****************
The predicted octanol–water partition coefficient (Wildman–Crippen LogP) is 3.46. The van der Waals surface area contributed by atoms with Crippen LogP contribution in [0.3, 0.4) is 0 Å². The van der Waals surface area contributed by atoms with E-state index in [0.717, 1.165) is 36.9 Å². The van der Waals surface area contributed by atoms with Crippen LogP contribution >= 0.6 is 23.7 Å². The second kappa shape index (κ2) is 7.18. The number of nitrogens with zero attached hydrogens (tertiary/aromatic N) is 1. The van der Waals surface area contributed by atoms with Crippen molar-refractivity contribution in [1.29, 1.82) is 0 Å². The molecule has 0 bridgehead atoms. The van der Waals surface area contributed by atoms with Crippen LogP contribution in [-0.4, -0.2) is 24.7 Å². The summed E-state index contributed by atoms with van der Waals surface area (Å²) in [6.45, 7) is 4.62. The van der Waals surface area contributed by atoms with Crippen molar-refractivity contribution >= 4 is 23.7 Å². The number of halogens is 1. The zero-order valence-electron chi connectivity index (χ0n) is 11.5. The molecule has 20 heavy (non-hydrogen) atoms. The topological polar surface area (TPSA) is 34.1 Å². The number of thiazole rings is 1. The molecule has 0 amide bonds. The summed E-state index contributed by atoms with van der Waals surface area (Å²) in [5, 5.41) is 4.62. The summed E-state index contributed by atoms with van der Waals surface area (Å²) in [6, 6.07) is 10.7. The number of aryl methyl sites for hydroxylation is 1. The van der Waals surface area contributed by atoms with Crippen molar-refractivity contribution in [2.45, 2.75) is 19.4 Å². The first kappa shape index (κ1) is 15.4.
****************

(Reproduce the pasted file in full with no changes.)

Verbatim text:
The predicted octanol–water partition coefficient (Wildman–Crippen LogP) is 3.46. The van der Waals surface area contributed by atoms with Crippen LogP contribution in [0.3, 0.4) is 0 Å². The van der Waals surface area contributed by atoms with E-state index in [0.717, 1.165) is 36.9 Å². The van der Waals surface area contributed by atoms with Crippen LogP contribution >= 0.6 is 23.7 Å². The second kappa shape index (κ2) is 7.18. The number of nitrogens with zero attached hydrogens (tertiary/aromatic N) is 1. The van der Waals surface area contributed by atoms with Crippen molar-refractivity contribution in [1.29, 1.82) is 0 Å². The molecule has 0 bridgehead atoms. The van der Waals surface area contributed by atoms with Crippen LogP contribution in [-0.4, -0.2) is 24.7 Å². The summed E-state index contributed by atoms with van der Waals surface area (Å²) in [6.45, 7) is 4.62. The van der Waals surface area contributed by atoms with Crippen molar-refractivity contribution >= 4 is 23.7 Å². The number of halogens is 1. The zero-order valence-electron chi connectivity index (χ0n) is 11.5. The molecule has 20 heavy (non-hydrogen) atoms. The topological polar surface area (TPSA) is 34.1 Å². The number of thiazole rings is 1. The molecule has 0 amide bonds. The summed E-state index contributed by atoms with van der Waals surface area (Å²) in [5, 5.41) is 4.62. The summed E-state index contributed by atoms with van der Waals surface area (Å²) in [6, 6.07) is 10.7. The number of aryl methyl sites for hydroxylation is 1. The van der Waals surface area contributed by atoms with Crippen molar-refractivity contribution in [2.45, 2.75) is 19.4 Å². The first kappa shape index (κ1) is 15.4.